This graphic novel takes us to a world, much like ours but for one difference—this world was left unfinished by gods who spend their time feasting and sleeping. In this unfinished world live three children Harry, Sue and Little Ben who one day decide to go wandering and come to rest beneath a tree. Ben declares he can sometimes see things in the empty spaces, and brings forth a mouse. Sue looks into the empty space and brings forth a bird. Harry conjures a snake. But then their imaginations get overly ambitious and they bring something new and dangerous into the world. It’s up to Ben to save Harry and Sue, as the gods are still napping. This tale takes familiar fairytale concepts and breathes a new fresh tale into existence. The illustrations are as twisty and ephemeral as the children’s thoughts. Dave McKean uses pen & ink, colored pencil and digital collage to draw us into this world and peer into the minds of the protagonists.
This a graphic novel format retelling of the epic Ramayana from the point of view of Sita, Rama’s wife. The illustrations are done in the scroll painting style of Patua—with thick black outlines and vibrant colors, the illustrations are like murals and illuminated manuscripts from centuries past. Told from Sita’s perspective, the mighty battle in Lanka takes on a sorrowful tone as she empathizes with the women who have lost loved ones. The tale subtly highlights the fate of women in a male-driven world. At the back of the book is a section on how the book was created and a historical note about female retellings of the Ramayana.
This concertina style book is wrapped in a four-panel fold out that, on the interior, has facts about the greatest heights and the deepest depths of the Earth and the intrepid explorers who have traveled there. The concertina itself is printed on both sides. One side takes you up above the surface of the Earth and shows a myriad of ways to explore and enjoy this planet. There are campers, downhill skiers, dragon-kite-flyers, planetary-spy-ers, and mountain climbers. On the flip side, the illustrations take you below the surface into underwater caverns, past dinosaur skeletons, gemstones, bats, cave dwellers, and abandoned mines. The vibrant palette is reminiscent of the 1960’s with lime greens, bright blues and reds jostling for attention. This wordless concertina provides hours of entertainment as you pour over the illustrations and make hypotheses about who the characters are and what they are doing.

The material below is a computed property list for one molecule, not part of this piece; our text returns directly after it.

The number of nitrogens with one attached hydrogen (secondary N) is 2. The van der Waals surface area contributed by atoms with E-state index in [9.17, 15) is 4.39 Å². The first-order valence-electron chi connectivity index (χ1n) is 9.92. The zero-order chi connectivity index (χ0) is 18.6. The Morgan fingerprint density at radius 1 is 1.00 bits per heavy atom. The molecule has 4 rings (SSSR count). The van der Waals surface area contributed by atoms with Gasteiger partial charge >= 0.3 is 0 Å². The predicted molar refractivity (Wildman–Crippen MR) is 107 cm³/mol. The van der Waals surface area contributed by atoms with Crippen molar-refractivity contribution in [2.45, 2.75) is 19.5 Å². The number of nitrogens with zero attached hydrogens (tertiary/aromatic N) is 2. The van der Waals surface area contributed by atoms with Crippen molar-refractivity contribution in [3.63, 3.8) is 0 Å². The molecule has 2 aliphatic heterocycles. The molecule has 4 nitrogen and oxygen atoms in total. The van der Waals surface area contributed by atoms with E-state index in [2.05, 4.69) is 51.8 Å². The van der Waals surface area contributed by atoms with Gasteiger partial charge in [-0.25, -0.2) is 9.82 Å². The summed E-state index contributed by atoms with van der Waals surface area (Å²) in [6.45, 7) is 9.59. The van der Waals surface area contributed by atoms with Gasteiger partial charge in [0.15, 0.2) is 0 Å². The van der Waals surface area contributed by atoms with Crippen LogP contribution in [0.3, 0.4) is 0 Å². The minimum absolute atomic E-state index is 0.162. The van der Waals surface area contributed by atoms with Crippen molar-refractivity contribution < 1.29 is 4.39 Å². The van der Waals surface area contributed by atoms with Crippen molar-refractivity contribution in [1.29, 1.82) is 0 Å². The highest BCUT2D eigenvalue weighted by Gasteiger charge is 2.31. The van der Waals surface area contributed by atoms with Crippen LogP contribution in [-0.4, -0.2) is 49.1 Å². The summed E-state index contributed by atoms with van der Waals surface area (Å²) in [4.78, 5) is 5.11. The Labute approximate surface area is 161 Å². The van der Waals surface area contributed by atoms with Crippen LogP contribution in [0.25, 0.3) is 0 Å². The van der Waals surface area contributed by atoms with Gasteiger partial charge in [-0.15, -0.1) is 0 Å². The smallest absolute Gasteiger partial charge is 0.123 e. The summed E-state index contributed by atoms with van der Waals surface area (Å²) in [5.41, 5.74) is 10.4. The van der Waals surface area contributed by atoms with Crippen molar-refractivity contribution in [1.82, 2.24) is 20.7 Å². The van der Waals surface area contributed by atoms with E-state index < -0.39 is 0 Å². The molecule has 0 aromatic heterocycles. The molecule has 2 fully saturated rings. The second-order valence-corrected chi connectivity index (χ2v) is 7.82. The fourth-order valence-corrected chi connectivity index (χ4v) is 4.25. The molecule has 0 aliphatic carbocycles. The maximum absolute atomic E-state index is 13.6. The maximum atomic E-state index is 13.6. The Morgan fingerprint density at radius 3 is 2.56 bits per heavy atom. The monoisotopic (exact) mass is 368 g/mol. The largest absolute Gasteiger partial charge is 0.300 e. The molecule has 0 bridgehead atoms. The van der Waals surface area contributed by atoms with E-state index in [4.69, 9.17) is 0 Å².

Told from the perspective of a young refugee, Blaise Fortune, we learn of how he was raised by a woman named Gloria after she rescued him from a burning train as an infant. After the collapse of the Soviet Union the pair travel from the Republic of Georgia across Europe, Gloria tells Blaise that his mother was French and that he is a French citizen. It is Gloria’s goal to get Blaise to France so that he can live a life of freedom. Five years are told in vignettes and as Blaise grows older, so too does Gloria. This novel is a tale of survival, love, and belonging.
This is a book about colors, and the way we describe them. The book itself is printed on black glossy paper, with text in white on the lower half of the left page. On the upper half of the left page, the text is repeated in braille. On the right page are embossed black-on-black illustrations. The book is beautiful both in design and feel. What makes this book so great is that unlike most braille adaptations, this book is in picture book format which means that it is for all children not just blind children.
This charming picture book follows Clarence and Grandma as they go into the woods to pick wild berries. Told in English with Cree words sprinkled throughout the text in red, this gentle tale is a celebration of time spent outdoors with those we love. Julie Flett has created a story that is at once familiar and brand-new. With illustrations on the right and text on the left, the book carefully balances text and images. The illustrations are watercolor and cut paper against a white background. The palette is deep and earthy, composed of green, grey, red and blue. At the back of the book is a pronunciation guide and a recipe for wild blueberry jam.